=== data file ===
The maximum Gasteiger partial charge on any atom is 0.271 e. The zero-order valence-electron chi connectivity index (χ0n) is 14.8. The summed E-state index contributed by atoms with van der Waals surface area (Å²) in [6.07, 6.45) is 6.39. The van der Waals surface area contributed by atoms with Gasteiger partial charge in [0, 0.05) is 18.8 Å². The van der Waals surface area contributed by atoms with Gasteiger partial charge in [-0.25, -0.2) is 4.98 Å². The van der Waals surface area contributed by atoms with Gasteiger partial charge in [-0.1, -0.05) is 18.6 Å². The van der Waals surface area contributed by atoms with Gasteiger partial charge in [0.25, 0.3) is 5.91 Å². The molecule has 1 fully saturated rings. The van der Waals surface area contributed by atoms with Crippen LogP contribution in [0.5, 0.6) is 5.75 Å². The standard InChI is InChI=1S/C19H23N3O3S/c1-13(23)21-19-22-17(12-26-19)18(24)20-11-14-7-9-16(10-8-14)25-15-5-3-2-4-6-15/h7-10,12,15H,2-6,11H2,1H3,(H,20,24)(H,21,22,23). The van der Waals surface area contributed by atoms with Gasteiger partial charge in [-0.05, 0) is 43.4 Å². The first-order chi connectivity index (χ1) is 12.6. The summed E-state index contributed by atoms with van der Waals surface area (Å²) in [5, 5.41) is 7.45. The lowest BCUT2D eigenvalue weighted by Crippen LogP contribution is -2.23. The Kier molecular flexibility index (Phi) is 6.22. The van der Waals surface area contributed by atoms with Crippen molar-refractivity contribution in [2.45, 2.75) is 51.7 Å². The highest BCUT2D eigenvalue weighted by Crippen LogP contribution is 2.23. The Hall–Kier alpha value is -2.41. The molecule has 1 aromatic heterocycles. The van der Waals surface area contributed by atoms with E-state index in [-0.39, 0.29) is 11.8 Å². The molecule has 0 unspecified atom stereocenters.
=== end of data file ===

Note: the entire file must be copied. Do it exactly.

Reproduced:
The maximum Gasteiger partial charge on any atom is 0.271 e. The zero-order valence-electron chi connectivity index (χ0n) is 14.8. The summed E-state index contributed by atoms with van der Waals surface area (Å²) in [6.07, 6.45) is 6.39. The van der Waals surface area contributed by atoms with Gasteiger partial charge in [0, 0.05) is 18.8 Å². The van der Waals surface area contributed by atoms with Gasteiger partial charge in [-0.25, -0.2) is 4.98 Å². The van der Waals surface area contributed by atoms with Gasteiger partial charge in [-0.1, -0.05) is 18.6 Å². The van der Waals surface area contributed by atoms with Gasteiger partial charge in [0.25, 0.3) is 5.91 Å². The molecule has 1 fully saturated rings. The van der Waals surface area contributed by atoms with Crippen LogP contribution in [0.5, 0.6) is 5.75 Å². The standard InChI is InChI=1S/C19H23N3O3S/c1-13(23)21-19-22-17(12-26-19)18(24)20-11-14-7-9-16(10-8-14)25-15-5-3-2-4-6-15/h7-10,12,15H,2-6,11H2,1H3,(H,20,24)(H,21,22,23). The van der Waals surface area contributed by atoms with Gasteiger partial charge in [-0.05, 0) is 43.4 Å². The first-order chi connectivity index (χ1) is 12.6. The summed E-state index contributed by atoms with van der Waals surface area (Å²) in [5, 5.41) is 7.45. The lowest BCUT2D eigenvalue weighted by Crippen LogP contribution is -2.23. The Kier molecular flexibility index (Phi) is 6.22. The van der Waals surface area contributed by atoms with Crippen molar-refractivity contribution in [2.45, 2.75) is 51.7 Å². The highest BCUT2D eigenvalue weighted by Crippen LogP contribution is 2.23. The Hall–Kier alpha value is -2.41. The molecule has 1 aromatic heterocycles. The van der Waals surface area contributed by atoms with E-state index in [-0.39, 0.29) is 11.8 Å². The molecule has 0 unspecified atom stereocenters.